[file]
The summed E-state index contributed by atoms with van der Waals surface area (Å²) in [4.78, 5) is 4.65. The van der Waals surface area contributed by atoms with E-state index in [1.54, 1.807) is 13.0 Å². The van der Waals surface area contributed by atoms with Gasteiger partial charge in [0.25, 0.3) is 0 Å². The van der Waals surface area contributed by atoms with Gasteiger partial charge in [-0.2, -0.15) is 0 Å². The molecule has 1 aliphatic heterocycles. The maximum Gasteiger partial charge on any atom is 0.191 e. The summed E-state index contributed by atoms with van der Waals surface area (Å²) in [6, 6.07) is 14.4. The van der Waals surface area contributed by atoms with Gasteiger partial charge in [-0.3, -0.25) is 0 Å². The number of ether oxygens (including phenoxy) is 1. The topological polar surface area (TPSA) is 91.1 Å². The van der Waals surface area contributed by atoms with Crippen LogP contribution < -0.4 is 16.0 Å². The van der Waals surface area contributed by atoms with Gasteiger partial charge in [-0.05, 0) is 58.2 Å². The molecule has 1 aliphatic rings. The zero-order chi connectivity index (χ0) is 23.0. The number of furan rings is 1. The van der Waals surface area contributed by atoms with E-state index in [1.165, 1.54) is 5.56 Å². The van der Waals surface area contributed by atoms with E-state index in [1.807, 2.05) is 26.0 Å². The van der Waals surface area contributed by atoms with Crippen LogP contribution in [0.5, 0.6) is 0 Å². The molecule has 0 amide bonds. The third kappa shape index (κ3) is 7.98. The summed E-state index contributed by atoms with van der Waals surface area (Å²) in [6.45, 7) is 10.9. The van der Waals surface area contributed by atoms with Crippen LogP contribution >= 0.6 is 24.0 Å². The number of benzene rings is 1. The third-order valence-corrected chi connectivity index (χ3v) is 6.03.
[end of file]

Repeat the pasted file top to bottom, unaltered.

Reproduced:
The summed E-state index contributed by atoms with van der Waals surface area (Å²) in [4.78, 5) is 4.65. The van der Waals surface area contributed by atoms with E-state index in [1.54, 1.807) is 13.0 Å². The van der Waals surface area contributed by atoms with Gasteiger partial charge in [0.25, 0.3) is 0 Å². The van der Waals surface area contributed by atoms with Gasteiger partial charge in [-0.2, -0.15) is 0 Å². The molecule has 1 aliphatic heterocycles. The maximum Gasteiger partial charge on any atom is 0.191 e. The summed E-state index contributed by atoms with van der Waals surface area (Å²) in [6, 6.07) is 14.4. The van der Waals surface area contributed by atoms with Gasteiger partial charge in [-0.3, -0.25) is 0 Å². The number of ether oxygens (including phenoxy) is 1. The topological polar surface area (TPSA) is 91.1 Å². The van der Waals surface area contributed by atoms with Crippen LogP contribution < -0.4 is 16.0 Å². The van der Waals surface area contributed by atoms with Gasteiger partial charge in [-0.05, 0) is 58.2 Å². The molecule has 1 aliphatic rings. The zero-order chi connectivity index (χ0) is 23.0. The number of furan rings is 1. The van der Waals surface area contributed by atoms with E-state index in [1.165, 1.54) is 5.56 Å². The van der Waals surface area contributed by atoms with E-state index in [1.807, 2.05) is 26.0 Å². The van der Waals surface area contributed by atoms with Crippen LogP contribution in [0.5, 0.6) is 0 Å². The molecule has 0 amide bonds. The third kappa shape index (κ3) is 7.98. The summed E-state index contributed by atoms with van der Waals surface area (Å²) in [6.45, 7) is 10.9. The van der Waals surface area contributed by atoms with Crippen LogP contribution >= 0.6 is 24.0 Å². The number of benzene rings is 1. The third-order valence-corrected chi connectivity index (χ3v) is 6.03.